Warren County Regional Migrant Program (MW701I)
303 Lovers Lane, Warren County Schools
Bowling Green, KY 42103
Contact: Therese Suzuki and Molly Wilson
270-781-5150
mwilson@warren.k12.ky.us
Start Date: July 8, 2002
Grant Amount: $25,000

The Warren County Regional Migrant program along with the Housing Authority and Western Kentucky University will conduct a four-week summer program, targeting migrant, Housing Authority and English Language Learning students. Approximately 70 students entering fifth, sixth, seventh and eighth grade will attend a four-week, four-hour a day summer academy that will be held at Moss Middle School. Oral interpretation of literature through dramatic activity, storytelling or Reader's Theater will be the method of promoting enjoyment of literature, developing oral expression and increasing reading comprehension. Incorporating art, music and dance will add motivational components while allowing children to work and interact together to enhance social skills and friendships.


Richmond Register Publishes Story About Service to Community

Monday, May 26, 2003 

Business News

Local business professionals donate time to community service

By Kristin Gunderson


Emma Whitted spends 40 hours a week helping people as a customer service sales representative for Adelphia Cable and 30 hours a month spending time with a 9-year-old she calls her little sister, even though they aren't related.

David Benge, National City Bank's area president, volunteers a considerable amount of his time after work hours to deal with money that never touches his wallet.  Every three or four months, Nancy Wray, a cosmetologist and co-owner of Hairmasters Salon, spends her day off work helping women look good and feel better at no cost. A number of Richmond area professionals and businesses donate time and money to local social service organizations and causes, despite busy work weeks and a weak economy. "It's not really a sacrifice - it's part of what you need to do to be a part of the community you serve, "Benge said of National City Bank's employees' community volunteerism. National City Bank is a United Way sponsor. The bank encourages employees to donate one to two hours worth of pay each paycheck, said Denae Boyd, regional manager of the Boyle and Madison County National City branches. Boyd said this year nearly 90 percent of the bank's local employees participated in payroll deduction, and 100 percent of local employees made some contribution to the organization.

On an individual basis, some of the bank's employees participate in the American Cancer Society's Relay for Life, March of Dimes and American Heart Association fund-raisers. Boyd said she volunteers for organizations that meet a specific interest in her life - she raises money for the March of Dimes because she has a premature child. Boyd said she makes time to do service because of her vested interest in the service organizations' missions.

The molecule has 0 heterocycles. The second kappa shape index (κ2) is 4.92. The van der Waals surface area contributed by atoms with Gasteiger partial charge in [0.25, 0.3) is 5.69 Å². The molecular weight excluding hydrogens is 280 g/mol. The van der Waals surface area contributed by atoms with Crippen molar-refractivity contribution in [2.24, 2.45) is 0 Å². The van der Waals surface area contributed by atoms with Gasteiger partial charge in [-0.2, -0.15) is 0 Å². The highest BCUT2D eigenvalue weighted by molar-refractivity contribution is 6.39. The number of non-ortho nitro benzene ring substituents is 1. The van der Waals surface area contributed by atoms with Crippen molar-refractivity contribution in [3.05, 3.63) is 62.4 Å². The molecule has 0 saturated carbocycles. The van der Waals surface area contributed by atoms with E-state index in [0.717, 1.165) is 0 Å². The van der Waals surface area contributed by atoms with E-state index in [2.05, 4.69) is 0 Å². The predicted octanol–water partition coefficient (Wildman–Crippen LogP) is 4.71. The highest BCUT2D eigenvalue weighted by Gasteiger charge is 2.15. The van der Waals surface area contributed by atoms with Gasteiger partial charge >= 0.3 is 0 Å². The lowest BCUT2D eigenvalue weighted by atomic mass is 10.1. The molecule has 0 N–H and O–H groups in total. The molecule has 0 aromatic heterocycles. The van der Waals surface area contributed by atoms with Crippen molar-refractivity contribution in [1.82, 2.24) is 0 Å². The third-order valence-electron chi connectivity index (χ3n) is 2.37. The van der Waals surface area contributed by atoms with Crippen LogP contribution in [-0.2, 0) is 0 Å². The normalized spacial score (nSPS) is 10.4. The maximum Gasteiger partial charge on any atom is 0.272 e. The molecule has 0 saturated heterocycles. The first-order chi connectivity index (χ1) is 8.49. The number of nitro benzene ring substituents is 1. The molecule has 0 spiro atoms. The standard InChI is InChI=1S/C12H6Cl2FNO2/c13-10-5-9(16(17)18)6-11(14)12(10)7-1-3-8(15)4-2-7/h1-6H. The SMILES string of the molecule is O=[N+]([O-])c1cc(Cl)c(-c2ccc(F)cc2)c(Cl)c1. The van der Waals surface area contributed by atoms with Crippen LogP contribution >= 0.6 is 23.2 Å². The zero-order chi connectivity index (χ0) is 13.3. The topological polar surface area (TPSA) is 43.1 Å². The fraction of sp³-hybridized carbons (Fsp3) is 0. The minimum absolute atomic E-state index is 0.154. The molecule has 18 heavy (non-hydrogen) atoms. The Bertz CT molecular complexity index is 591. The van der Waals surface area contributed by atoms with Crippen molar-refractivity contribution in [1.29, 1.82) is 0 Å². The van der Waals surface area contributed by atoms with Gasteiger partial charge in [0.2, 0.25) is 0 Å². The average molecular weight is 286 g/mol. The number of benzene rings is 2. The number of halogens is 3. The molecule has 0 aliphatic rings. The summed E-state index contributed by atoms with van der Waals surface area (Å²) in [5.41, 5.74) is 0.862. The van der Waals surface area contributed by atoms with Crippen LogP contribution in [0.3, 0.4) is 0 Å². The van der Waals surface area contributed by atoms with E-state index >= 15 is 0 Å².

Benge is the former president and current treasurer of Hospice Care Plus. He also serves on Hospice Care Plus'board of directors. He is also a member and former president of the Kiwanis Club, a service organization that aims to improve the quality of life for children and families in the community through fund-raising. Benge participates in several of the organization's activities every year, including its biggest fund-raiser, a community auction. Club members also host a golf scramble and pancake breakfast each year. Members of the Kiwanis Club meet at noon every Tuesday at Banana's Bar and Grille to hear speakers and plan.

National City distributes two statewide awards to employees who regularly volunteer to emphasize the importance of community service. Benge received the Excel Award in 2002. National City employees have participated in Big Brothers and Big Sisters of the Bluegrass Bowl for Kids' Sake event. The Big Brothers and Big Sisters organization fosters one-on-one relationships between an adult and a child in need of extra adult attention. A big brother or sister spends an average of two to four hours per week with the child or young adult. The bowling event raises money for the organization.

Adelphia employees also contribute to Big Brothers and Big Sisters of the Bluegrass. Whitted, an Adelphia employee, is a big sister to a 9-year-old named Chrystian. She said they spend time going to movies, the mall and the zoo. Whitted said they do service work together, too.
"She needs to learn, also, that helping others is important," Whitted said.

Whitted is on a committee with other Adelphia employees who spend a total of between 150 and 200 hours a month volunteering in the community. The committee meets once a month to talk about community service opportunities. She said the committee set up the children's area at the Relay for Life, as well as the Walk for America for the March of Dimes. Members of the committee also helped a local girl scout troop send cookies to soldiers abroad during the war.